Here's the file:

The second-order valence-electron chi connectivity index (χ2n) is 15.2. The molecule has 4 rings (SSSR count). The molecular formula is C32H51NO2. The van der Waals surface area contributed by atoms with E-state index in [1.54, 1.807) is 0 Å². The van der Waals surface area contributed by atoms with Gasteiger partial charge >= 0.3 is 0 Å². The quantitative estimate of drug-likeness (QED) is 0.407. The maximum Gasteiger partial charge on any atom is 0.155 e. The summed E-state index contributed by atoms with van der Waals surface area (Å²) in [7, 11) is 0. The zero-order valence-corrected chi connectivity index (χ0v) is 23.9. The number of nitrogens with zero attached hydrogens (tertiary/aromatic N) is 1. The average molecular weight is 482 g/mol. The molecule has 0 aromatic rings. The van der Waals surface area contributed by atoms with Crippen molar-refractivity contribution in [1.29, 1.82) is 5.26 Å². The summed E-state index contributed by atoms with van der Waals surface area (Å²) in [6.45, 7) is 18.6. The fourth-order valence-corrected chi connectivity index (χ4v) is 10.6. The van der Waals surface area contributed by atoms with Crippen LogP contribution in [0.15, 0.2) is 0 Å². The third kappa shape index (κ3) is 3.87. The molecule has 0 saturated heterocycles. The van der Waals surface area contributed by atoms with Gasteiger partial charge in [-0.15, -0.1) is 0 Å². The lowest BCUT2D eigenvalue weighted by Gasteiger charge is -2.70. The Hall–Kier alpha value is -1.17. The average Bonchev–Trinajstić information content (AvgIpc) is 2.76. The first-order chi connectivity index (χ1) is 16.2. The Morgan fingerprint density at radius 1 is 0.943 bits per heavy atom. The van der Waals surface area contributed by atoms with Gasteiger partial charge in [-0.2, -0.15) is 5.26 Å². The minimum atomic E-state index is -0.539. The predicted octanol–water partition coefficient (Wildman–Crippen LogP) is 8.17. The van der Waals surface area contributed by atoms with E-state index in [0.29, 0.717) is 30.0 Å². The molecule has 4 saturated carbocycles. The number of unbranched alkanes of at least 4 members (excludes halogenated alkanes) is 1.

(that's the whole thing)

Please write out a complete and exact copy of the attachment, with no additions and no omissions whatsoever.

The second-order valence-electron chi connectivity index (χ2n) is 15.2. The molecule has 4 rings (SSSR count). The molecular formula is C32H51NO2. The van der Waals surface area contributed by atoms with E-state index in [1.54, 1.807) is 0 Å². The van der Waals surface area contributed by atoms with Gasteiger partial charge >= 0.3 is 0 Å². The quantitative estimate of drug-likeness (QED) is 0.407. The maximum Gasteiger partial charge on any atom is 0.155 e. The summed E-state index contributed by atoms with van der Waals surface area (Å²) in [7, 11) is 0. The zero-order valence-corrected chi connectivity index (χ0v) is 23.9. The number of nitrogens with zero attached hydrogens (tertiary/aromatic N) is 1. The average molecular weight is 482 g/mol. The molecule has 0 aromatic rings. The van der Waals surface area contributed by atoms with Crippen molar-refractivity contribution in [1.29, 1.82) is 5.26 Å². The summed E-state index contributed by atoms with van der Waals surface area (Å²) in [6.45, 7) is 18.6. The fourth-order valence-corrected chi connectivity index (χ4v) is 10.6. The van der Waals surface area contributed by atoms with Crippen LogP contribution in [0.15, 0.2) is 0 Å². The third kappa shape index (κ3) is 3.87. The molecule has 0 saturated heterocycles. The van der Waals surface area contributed by atoms with Gasteiger partial charge in [-0.15, -0.1) is 0 Å². The lowest BCUT2D eigenvalue weighted by Gasteiger charge is -2.70. The Hall–Kier alpha value is -1.17. The average Bonchev–Trinajstić information content (AvgIpc) is 2.76. The first-order chi connectivity index (χ1) is 16.2. The Morgan fingerprint density at radius 1 is 0.943 bits per heavy atom. The van der Waals surface area contributed by atoms with Gasteiger partial charge in [-0.2, -0.15) is 5.26 Å². The minimum atomic E-state index is -0.539. The predicted octanol–water partition coefficient (Wildman–Crippen LogP) is 8.17. The van der Waals surface area contributed by atoms with E-state index in [0.29, 0.717) is 30.0 Å². The molecule has 4 saturated carbocycles. The number of unbranched alkanes of at least 4 members (excludes halogenated alkanes) is 1.